City leaders in Daphne, Foley and Spanish Fort did not face any opposition over the potential of opening a medical marijuana dispensary within their respective cities.
“No public comments, nothing,” said Spanish Fort Mayor Mike McMillan, whose council voted last week to allow for a dispensary within city limits.
But it’s a different story in Fairhope, less than a half-hour drive from those three cities in Baldwin County.
Some Fairhope council members said they were “inundated” with opposition over a proposed city ordinance that would allow a medical marijuana dispensary to operate within city limits.
As such, the council killed the measure on Monday night. Not one of the council’s five members agreed to bring the matter up for a vote.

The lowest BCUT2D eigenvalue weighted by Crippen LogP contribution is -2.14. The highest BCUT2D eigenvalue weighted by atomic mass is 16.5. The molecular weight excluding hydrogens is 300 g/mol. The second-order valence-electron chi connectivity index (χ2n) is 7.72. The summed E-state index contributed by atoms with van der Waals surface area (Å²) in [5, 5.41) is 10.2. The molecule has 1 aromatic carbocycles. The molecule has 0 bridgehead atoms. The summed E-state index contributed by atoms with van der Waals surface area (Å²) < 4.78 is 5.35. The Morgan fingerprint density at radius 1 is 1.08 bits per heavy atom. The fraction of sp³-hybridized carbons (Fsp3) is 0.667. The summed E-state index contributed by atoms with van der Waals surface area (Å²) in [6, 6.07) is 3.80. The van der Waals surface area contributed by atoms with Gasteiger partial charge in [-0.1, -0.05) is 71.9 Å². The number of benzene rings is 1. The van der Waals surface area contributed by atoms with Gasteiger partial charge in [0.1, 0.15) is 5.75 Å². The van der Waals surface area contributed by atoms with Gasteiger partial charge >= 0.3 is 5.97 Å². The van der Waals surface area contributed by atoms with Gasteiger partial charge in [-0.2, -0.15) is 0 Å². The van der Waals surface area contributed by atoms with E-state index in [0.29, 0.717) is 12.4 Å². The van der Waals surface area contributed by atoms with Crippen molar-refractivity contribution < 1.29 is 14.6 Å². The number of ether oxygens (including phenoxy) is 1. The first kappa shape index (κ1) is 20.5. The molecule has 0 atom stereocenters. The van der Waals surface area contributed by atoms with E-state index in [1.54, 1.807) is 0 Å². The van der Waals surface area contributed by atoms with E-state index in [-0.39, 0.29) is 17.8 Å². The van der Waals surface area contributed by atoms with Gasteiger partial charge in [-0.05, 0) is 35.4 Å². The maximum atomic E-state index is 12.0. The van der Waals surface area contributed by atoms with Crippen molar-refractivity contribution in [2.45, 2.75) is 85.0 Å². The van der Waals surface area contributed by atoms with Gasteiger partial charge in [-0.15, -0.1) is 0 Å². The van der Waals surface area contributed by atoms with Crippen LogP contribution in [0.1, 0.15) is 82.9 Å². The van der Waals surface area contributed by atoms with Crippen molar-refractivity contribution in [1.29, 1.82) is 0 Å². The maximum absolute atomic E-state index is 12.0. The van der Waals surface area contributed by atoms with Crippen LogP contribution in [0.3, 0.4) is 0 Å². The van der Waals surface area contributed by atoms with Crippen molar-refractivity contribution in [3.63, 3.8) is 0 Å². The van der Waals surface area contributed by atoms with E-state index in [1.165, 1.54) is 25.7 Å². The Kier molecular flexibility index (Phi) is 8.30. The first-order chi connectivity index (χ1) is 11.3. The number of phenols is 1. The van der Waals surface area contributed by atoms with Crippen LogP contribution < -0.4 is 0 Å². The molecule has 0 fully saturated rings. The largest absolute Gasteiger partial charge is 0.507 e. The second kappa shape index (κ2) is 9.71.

Fairhope now may be only the second city in Alabama to step away from the state’s evolving medical marijuana industry that is expected to roll out next June. Pelham, on January 24, issued a proclamation that outlines several reasons why it does not want to host a dispensary.
“I think, for the most part, the council did not hear from many people in support of medical cannabis in Fairhope,” said Fairhope Mayor Sherry Sullivan, who doesn’t have a vote on the council. “They felt like they heard from a lot of folks who spoke out against medical cannabis. It doesn’t mean they can’t come back in the future (and reconsider), but I don’t see that happening now.”